The unparalleled success of the Wii pulled droves of eager developers into the Esplanade Room of the Moscone Convention Center in San Francisco. Gamers and developers alike were all eager to hear the words of Nintendo President Satoru Iwata, whose stewardship has taken Nintendo from a distant third in the console market to far and away the top dog on the scene.
“It’s even beyond what we could’ve hoped for,” Iwata opened. “Global shipments of Wii are now more than 50 million. That makes Wii the fastest selling video game hardware in history”
Iwata continued to show the success of Nintendo, first showing graphs representing the total market expansion, then dividing those shares into Nintendo’s and other company’s. Nintendo’s portion grew, while the other shares remained mostly flat.
“Of course, Nintendo alone could never have created such market expansion,” Iwata admitted, thanking all of Nintendo’s business partners.
And just in case the audience felt neglected in the love-in, Iwata shared his feelings with them as well.
“The first think I want to do today is say ‘thank you’ from the bottom of my heart,” Iwata said. “We appreciate all you have done. Thank you.”
After sentiments were spread, Iwata wasted no time addressing the primary worry of third party developers.
“Can my game really sell on this system?” Iwata rhetorically asked. “I do understand the concern.”
Iwata reinforced this empathy by explaining that “some developers believe they can’t compete with Nintendo software because of the amount of money Nintendo invests in development and market.” Iwata understands this mindset very well, because “there was a time I felt exactly the same way”
He then went into a bit of history, describing his experiences at HAL Laboratory. They were showing a project in work at the time to Nintendo luminaries Shigeru Miyamoto. After surveying the project, Miyamoto said the game had promise, and that with another two months, the game could turn out quite good.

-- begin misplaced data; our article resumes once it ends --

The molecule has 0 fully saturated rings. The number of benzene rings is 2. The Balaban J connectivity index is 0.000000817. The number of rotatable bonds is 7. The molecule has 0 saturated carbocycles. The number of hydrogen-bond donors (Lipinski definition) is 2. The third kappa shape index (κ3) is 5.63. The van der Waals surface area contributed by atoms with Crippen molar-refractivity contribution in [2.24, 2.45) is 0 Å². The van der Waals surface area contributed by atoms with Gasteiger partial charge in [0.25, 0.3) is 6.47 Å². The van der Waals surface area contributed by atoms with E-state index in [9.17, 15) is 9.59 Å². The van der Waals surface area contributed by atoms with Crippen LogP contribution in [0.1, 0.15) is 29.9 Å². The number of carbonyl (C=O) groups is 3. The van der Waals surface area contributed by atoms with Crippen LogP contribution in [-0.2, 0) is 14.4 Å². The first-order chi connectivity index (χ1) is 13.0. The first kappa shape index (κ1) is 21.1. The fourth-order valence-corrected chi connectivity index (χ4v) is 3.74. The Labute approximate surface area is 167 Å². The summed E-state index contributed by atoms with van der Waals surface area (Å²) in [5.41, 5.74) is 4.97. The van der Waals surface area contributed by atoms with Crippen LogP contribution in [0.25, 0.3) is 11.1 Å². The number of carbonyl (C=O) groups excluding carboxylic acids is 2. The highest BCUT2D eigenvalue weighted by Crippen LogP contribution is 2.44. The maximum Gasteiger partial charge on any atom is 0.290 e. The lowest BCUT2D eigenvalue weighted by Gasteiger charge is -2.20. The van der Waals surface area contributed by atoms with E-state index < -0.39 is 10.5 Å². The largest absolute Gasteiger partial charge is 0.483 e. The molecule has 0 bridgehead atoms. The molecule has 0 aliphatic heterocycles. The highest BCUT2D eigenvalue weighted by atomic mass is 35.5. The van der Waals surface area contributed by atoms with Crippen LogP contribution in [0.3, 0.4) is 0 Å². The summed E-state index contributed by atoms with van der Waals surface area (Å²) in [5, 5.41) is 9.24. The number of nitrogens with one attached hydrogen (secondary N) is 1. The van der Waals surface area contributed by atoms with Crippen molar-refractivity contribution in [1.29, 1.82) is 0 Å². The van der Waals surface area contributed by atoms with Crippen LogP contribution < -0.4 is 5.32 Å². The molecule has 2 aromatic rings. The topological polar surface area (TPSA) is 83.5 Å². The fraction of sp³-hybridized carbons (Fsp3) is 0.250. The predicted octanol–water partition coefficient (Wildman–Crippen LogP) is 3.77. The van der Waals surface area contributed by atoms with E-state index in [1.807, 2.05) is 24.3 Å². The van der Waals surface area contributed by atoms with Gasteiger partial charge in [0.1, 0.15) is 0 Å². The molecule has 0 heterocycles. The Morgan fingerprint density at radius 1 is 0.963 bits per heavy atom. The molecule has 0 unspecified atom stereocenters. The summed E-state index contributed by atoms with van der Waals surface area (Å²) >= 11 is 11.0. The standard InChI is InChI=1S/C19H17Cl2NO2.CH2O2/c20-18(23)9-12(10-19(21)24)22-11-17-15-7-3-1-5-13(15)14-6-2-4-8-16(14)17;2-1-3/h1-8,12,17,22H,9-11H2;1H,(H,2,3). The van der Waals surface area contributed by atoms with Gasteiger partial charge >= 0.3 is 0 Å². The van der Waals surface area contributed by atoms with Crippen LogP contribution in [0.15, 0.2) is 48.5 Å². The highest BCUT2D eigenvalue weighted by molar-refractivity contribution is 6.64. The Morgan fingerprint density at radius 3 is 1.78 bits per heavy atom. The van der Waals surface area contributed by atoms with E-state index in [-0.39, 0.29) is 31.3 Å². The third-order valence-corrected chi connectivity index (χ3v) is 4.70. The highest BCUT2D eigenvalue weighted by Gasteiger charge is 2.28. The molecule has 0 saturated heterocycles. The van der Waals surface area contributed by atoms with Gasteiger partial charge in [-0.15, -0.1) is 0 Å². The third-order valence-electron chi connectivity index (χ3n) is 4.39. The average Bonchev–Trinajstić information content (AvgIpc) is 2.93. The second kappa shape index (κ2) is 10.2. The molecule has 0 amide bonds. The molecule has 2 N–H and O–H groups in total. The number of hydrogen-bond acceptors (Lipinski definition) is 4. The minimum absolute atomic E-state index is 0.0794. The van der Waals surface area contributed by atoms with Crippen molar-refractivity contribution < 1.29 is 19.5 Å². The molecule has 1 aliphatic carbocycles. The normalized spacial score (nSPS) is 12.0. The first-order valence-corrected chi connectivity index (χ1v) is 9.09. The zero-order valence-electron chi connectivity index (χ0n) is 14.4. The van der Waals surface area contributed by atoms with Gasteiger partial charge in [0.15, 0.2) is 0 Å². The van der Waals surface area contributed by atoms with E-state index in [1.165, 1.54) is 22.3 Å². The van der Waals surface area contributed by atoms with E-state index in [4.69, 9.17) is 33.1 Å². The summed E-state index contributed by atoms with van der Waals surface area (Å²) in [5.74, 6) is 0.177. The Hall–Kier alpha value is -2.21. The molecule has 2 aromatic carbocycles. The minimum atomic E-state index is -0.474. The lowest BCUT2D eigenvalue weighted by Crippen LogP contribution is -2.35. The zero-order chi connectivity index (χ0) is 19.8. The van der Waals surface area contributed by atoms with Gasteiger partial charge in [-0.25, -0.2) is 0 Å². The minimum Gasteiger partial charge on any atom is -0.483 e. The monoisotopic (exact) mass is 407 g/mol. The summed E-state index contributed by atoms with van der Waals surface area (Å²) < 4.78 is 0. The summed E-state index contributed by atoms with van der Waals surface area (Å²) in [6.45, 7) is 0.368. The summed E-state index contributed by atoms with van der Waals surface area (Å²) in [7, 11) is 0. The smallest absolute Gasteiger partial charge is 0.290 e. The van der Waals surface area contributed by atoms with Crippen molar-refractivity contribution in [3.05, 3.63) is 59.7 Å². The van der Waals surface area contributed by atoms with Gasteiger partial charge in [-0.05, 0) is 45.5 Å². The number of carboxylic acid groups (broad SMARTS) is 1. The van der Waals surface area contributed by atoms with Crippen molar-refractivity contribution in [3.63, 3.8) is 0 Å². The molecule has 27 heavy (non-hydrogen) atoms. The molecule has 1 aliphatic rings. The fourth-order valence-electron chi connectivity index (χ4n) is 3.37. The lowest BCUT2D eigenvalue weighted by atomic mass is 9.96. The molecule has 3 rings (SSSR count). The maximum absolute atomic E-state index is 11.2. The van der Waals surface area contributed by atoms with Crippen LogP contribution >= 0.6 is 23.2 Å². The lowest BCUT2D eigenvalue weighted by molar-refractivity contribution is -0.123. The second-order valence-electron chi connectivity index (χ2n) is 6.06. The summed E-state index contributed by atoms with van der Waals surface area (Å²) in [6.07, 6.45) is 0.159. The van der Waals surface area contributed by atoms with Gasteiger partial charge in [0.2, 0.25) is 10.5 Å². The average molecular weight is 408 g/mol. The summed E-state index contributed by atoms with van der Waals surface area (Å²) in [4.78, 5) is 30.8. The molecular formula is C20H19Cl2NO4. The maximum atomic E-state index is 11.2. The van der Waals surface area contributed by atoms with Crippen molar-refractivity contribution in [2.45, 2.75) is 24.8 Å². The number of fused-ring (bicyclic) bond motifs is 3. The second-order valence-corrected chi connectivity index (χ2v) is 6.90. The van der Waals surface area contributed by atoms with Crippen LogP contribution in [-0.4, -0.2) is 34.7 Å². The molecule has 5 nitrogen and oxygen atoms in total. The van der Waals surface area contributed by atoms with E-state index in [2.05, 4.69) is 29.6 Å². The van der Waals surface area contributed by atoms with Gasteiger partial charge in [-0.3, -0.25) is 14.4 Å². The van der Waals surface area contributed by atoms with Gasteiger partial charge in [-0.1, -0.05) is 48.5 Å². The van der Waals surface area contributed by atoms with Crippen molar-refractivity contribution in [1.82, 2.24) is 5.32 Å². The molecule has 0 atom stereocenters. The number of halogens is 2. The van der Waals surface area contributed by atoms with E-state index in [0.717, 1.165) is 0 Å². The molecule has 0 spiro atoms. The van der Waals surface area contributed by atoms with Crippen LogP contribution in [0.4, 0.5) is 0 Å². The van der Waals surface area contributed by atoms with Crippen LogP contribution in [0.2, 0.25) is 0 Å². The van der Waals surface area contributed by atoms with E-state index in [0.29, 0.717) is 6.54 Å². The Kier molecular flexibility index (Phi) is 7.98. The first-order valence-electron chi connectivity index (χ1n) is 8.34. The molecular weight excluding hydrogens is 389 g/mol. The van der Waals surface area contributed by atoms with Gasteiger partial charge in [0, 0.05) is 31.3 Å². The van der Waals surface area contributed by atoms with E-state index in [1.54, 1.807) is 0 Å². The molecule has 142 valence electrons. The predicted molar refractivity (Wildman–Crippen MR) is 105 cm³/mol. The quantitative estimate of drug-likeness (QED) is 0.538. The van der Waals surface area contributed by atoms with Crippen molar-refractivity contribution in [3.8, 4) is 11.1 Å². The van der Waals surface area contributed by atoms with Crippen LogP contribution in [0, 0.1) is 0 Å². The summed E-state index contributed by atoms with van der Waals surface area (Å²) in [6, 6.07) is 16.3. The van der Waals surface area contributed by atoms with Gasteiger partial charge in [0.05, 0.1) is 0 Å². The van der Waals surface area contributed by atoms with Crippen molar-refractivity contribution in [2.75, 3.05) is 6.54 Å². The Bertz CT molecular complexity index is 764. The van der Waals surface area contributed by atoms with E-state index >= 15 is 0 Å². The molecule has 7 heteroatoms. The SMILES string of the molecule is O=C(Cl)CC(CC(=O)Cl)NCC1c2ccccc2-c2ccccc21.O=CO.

“We did not have two more months,” Iwata said. “In fact, we had two more days. We had entered the death spiral”
The death spiral, as Iwata describes, is the cycle by which a developer succumbs to financial pressure and releases an inferior product before it is ready. This results in poorer sales, and less money to invest in the next title.
“HAL was in serious financial trouble,” Iwata said. “My first task was to restructure the company to avoid bankruptcy. Let me be candid about what I felt back then”
He felt that the only reason Nintendo could consistently make better products was ”because they had more money.”
That wasn’t really the case, though. One of the biggest secrets to Nintendo’s success is the development ideology of Sigeru Miyamoto.
“More than anyone I’ve known, he sees game development opportunity where other people don’t,” Iwata said, “and he leverages those opportunities for Nintendo and for game players.”
Naturally, given how successful his methods have been for Nintendo, Iwata advises that these techniques could also be useful for any developer looking to make their way in the current game development landscape.
“I’m not saying this is the best way for you, individually, but maybe it can offer a few hints or some ideas,” Iwata said.
Iwata recanted that Miyamoto will observe popular activities, and then try to identify exactly what makes that activity so enjoyable. Additionally, his personal hobbies often turn into games with Pikmin following gardening, Nintendogs after getting a family puppy, and Wii Fit after weighing daily. Because of this, Iwata had to ask Miyamoto to stop talking about his hobbies in public.
“His nondisclosure is 24-7,” Iwata joked.
Relating back to his example at HAL, Iwata explained that Miyamoto “works in what you could call an upward spiral.”